# Multiplication as a convolution

As a brief aside, we will touch on a rather interesting side topic: the relation between integer multiplication and convolutions As an example, let us consider the following multiplication: .

In this case, we might line up the numbers, like so:

Here, each column represents another power of 10, such that in the number 123, there is 1 100, 2 10s, and 3 1s. So let us use a similar notation to perform the convolution, by reversing the second set of numbers and moving it to the right, performing an element-wise multiplication at each step:

For these operations, any blank space should be considered a . In the end, we will have a new set of numbers:

Now all that is left is to perform the *carrying* operation by moving any number in the 10s digit to its left-bound neighbor.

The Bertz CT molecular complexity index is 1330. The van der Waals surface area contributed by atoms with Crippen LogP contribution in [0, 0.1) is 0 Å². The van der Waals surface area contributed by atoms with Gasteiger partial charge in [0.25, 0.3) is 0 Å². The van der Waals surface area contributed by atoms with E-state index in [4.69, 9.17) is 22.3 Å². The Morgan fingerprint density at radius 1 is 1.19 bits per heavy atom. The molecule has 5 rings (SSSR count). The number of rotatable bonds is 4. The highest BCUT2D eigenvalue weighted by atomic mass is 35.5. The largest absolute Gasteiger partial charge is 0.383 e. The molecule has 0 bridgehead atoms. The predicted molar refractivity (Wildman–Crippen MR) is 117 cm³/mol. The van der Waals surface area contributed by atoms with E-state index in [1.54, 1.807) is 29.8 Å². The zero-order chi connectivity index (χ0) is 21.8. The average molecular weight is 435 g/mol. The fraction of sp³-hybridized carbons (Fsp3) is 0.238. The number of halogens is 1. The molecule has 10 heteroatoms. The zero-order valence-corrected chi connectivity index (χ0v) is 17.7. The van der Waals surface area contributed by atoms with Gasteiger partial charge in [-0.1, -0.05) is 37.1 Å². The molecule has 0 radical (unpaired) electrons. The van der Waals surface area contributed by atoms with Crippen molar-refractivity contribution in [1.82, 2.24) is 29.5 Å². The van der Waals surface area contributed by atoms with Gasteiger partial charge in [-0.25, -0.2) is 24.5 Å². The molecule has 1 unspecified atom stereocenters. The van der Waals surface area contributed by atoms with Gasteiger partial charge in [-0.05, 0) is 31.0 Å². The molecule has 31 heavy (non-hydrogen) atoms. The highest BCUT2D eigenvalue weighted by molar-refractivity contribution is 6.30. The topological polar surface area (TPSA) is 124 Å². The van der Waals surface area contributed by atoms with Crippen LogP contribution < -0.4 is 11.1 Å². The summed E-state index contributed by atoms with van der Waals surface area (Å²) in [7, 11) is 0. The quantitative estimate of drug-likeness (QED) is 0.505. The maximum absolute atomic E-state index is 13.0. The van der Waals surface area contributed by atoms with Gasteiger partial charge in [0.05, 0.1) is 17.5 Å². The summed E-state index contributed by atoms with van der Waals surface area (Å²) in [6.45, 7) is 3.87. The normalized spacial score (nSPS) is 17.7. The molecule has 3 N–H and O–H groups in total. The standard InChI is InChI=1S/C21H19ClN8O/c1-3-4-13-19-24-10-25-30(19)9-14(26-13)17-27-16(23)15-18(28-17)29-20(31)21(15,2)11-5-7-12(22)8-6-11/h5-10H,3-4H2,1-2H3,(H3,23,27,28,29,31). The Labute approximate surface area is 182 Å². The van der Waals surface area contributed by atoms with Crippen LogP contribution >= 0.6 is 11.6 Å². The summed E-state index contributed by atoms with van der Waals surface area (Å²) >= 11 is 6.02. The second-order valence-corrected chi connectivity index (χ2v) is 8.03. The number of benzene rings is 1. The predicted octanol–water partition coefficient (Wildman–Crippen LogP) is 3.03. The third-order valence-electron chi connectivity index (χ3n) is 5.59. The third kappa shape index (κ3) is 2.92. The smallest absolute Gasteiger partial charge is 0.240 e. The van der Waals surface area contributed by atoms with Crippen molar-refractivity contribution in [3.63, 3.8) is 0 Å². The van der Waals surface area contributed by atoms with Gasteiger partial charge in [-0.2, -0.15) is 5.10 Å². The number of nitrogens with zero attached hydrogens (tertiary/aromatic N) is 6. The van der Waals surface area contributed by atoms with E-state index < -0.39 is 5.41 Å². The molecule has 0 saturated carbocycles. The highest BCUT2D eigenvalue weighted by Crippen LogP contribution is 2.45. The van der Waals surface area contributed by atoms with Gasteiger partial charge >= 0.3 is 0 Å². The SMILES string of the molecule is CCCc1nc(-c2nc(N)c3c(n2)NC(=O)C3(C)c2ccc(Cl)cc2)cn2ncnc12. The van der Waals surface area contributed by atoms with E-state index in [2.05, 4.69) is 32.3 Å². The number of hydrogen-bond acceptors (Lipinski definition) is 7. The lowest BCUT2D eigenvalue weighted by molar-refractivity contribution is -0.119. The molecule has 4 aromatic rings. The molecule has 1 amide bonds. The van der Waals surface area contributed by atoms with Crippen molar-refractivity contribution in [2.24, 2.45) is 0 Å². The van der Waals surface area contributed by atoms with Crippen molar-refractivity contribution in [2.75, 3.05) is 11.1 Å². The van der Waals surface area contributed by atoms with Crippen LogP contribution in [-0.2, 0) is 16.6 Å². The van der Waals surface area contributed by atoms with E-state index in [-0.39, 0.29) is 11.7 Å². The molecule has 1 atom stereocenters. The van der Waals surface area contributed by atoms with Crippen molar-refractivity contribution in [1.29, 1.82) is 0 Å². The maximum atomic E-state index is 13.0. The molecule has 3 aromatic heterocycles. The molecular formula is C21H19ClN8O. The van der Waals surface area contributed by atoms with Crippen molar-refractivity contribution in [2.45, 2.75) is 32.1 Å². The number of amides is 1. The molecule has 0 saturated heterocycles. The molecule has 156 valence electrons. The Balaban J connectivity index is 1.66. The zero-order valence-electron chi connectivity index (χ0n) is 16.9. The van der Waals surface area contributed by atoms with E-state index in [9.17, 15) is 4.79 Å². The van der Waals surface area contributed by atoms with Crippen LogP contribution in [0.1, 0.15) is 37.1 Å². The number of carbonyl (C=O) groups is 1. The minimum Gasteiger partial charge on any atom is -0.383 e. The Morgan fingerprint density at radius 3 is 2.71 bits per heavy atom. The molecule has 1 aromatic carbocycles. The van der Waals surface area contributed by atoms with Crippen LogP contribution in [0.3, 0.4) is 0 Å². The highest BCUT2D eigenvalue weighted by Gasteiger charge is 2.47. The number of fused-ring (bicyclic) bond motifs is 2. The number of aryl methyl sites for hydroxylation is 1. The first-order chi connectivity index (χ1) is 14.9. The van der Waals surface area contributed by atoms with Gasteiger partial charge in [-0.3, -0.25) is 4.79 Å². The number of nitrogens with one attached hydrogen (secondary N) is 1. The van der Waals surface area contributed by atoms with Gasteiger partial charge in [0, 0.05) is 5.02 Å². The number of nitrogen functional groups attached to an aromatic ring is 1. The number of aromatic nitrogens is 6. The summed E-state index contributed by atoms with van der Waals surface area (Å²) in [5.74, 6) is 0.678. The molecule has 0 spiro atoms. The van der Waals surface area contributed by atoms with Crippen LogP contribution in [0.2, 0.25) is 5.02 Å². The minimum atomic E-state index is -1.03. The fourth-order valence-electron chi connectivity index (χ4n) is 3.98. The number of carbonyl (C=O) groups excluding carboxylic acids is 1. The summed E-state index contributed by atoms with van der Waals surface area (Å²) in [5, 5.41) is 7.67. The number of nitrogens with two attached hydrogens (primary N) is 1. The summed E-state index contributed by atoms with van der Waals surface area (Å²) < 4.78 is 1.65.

For example, the numbers or 58.
For these numbers,

Which give us , the correct answer for integer multiplication. I am not suggesting that we teach elementary school students to learn convolutions, but I do feel this is an interesting fact that most people do not know: integer multiplication can be performed with a convolution.

This will be discussed in further detail when we talk about the Schonhage-Strassen algorithm, which uses this fact to perform multiplications for incredibly large integers.

## License

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The text of this chapter was written by James Schloss and is licensed under the Creative Commons Attribution-ShareAlike 4.0 International License.

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